KEW

KEW

Audioholic Overlord
Thanks for a great review. I have often thought of DIY, but not yet! My problem is I'm not really sure that there are savings to be had (or that the savings are so small as not to be significant or be readily offset by factors such as warranty.
I had two items that compel me to post:
1) For "cons" for DIY, I would consider that major manufacturers of subs have tested and integrated the amp and driver at a level that would be hard to DIY! For example, Tom V. at PSA will say something like "Don't take it as a challenge, but these subs are pretty much bullet-proof" In other words as you push them to their limits, they will not blow the amp or driver. Most go one further by "refusing gracefully" if you push them to their limits. IOW, they will just limit the volume rather than have mechanical noise. As TLSGuy likes to say "sins of omission are better than sins of comission" and I would rather have a subwoofer that declines full dynamic reproduction rather than attempts and makes bad noises. It seems in your case that the driver you used could handle all of the power you had to give it based on the compression test. Is amp clipping not a concern at lower frequencies? In a way, it sounds like you managed to have a solution that protects you from bad sounds while also protects the components from failure? Was that dumb luck or is it a reasonable expectation?
In any case, I would appreciate your thoughts on this!
2) I really hate to be critical on this count, but I have always considered Martin Logan to be similar to Paradigm in that IME, they make pretty good products, but they are fairly expensive compared to what I would normally spend my money on or recommend to someone else as an "informed AH Dude". I don't see anyone here recommending M-L subs with any regularity (I do understand and appreciate that the M-L was similar in many of its characteristics).
If you put a DIY sub up against a value leader of the ID market, how would it fare? I would consider anything made by Hsu fare game on this count, but especially the HSU ULS-15 mk2 and the Outlaw X13 Ultra (which seems to go on sale for $1,000 or $1,100 on a regular basis)!. I am not sure a DIY sub can hang with either of these! I admire the guys who DIY their subs and see it as a good gateway project into speaker design, etc, However, I think comparison with recognized ID values makes for a good reality check on when it makes sense to DIY a subwoofer for most of us who would not buy a subwoofer from BestBuy (except, maybe a SVS)!

All of that said, my personal current champion for a DIY sub build would be TLSGuy's 10" transmission line subwoofer. My interest is based on the character of the TL bass from Dennis Murphy's Phil3 which I really like (maybe it is not TL, maybe it was just set up in the right room the right way, but I was impressed)! As a DIY project, the dimensions and weight of this probably increase the advantage of building it "on-site" instead of shipping it, and I do not know of a commercial transmission Line subwoofer being sold, period!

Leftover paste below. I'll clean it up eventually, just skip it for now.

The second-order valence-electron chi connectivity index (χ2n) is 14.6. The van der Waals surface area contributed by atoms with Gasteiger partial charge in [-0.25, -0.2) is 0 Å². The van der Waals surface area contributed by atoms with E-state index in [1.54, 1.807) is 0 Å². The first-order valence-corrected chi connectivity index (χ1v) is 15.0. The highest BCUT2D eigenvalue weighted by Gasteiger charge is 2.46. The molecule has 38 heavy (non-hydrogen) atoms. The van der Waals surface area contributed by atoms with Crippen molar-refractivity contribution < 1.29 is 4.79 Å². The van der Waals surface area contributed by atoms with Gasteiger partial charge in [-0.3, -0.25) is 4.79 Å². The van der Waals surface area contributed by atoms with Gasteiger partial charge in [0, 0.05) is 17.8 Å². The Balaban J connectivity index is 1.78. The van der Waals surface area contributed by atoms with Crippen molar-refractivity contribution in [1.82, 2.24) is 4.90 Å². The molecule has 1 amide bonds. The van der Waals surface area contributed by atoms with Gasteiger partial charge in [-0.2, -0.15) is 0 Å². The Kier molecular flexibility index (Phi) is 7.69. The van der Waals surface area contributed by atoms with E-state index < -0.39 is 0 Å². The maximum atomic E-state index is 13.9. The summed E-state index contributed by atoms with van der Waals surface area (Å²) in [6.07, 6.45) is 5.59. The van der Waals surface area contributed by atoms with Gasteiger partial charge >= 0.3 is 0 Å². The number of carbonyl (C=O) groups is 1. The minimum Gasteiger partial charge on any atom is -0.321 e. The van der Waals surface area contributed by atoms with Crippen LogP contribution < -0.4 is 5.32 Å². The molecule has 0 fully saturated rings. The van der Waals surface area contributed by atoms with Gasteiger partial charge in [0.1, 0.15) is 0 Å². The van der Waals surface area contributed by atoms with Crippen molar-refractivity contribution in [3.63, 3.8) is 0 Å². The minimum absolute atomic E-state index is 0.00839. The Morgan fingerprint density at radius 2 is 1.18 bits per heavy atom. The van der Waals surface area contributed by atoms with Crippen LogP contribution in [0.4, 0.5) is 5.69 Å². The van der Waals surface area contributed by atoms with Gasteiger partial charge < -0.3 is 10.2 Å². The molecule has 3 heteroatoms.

lovinthehd

lovinthehd

Seriously, I have no life.
I'll talk to Gene about how involved these DIY articles should get. I do think there is plenty of room for that here however. I'm no spring chicken when it comes to DIY.

The SDX12 was tested as a kit. After driver displacement and such, its about 1 cubic foot. It's a small box. However, if you model the box, you will see that larger boxes under-damp the response and with ported boxes will cause excess efficiency. It's both an amazing and amazingly challenging driver to DIY with. A ported box for example will end up being as much port as box. It's a very high excursion driver so it needs a large port area. Yet the box is small, an optimal ported box for 20hz tune would be 2 cubic feet. A port with a mouth that is 3x8", which is sufficient for this box, is 78" long. two 4" round ports would also work, thats 83" long. Where is that fitting in a 2 cubic foot box? Requires a lot of added external volume to provide sufficient space for the ports to wrap around.

That is why this driver works best with passive radiators for ported designs.

For sealed, it really works best in a 1-2 cubic foot box, with 1 providing optimal damping. 2 is under-damped but works fine too.

The driver performs well. It really likes/wants a lot of power. The driver can handle, on a dynamic basis, like 2000 watts or so. In testing, we didn't register high amounts of dynamic power, but under sustained SPL testing, we saw the amplifier drawing as much as 1700 watts. I don't think the system we used to measure wattage was totally accurate in that I don't think it was accurately measuring peak power. I don't think it can react fast enough. The numbers we were getting for burst tones was really low and didn't make a lot of sense. We don't normally measure so this was a bit of trial and error.

I personally think the midbass numbers are low and I also think that the sudden rise in 3rd harmonic implies the amp might have been clipping. I forgot to bring my laptop with the Behringer software to the field so when we tested, I wasn't able to monitor clipping in the software, only from the front display. I don't believe the sub would have reached 3dB or more higher, but I wouldn't be shocked if there was another dB or two in there above 50hz. Distortion levels were so high below 50hz that I feel confident those were excursion limits and that we did reach the limit of the driver below 50hz.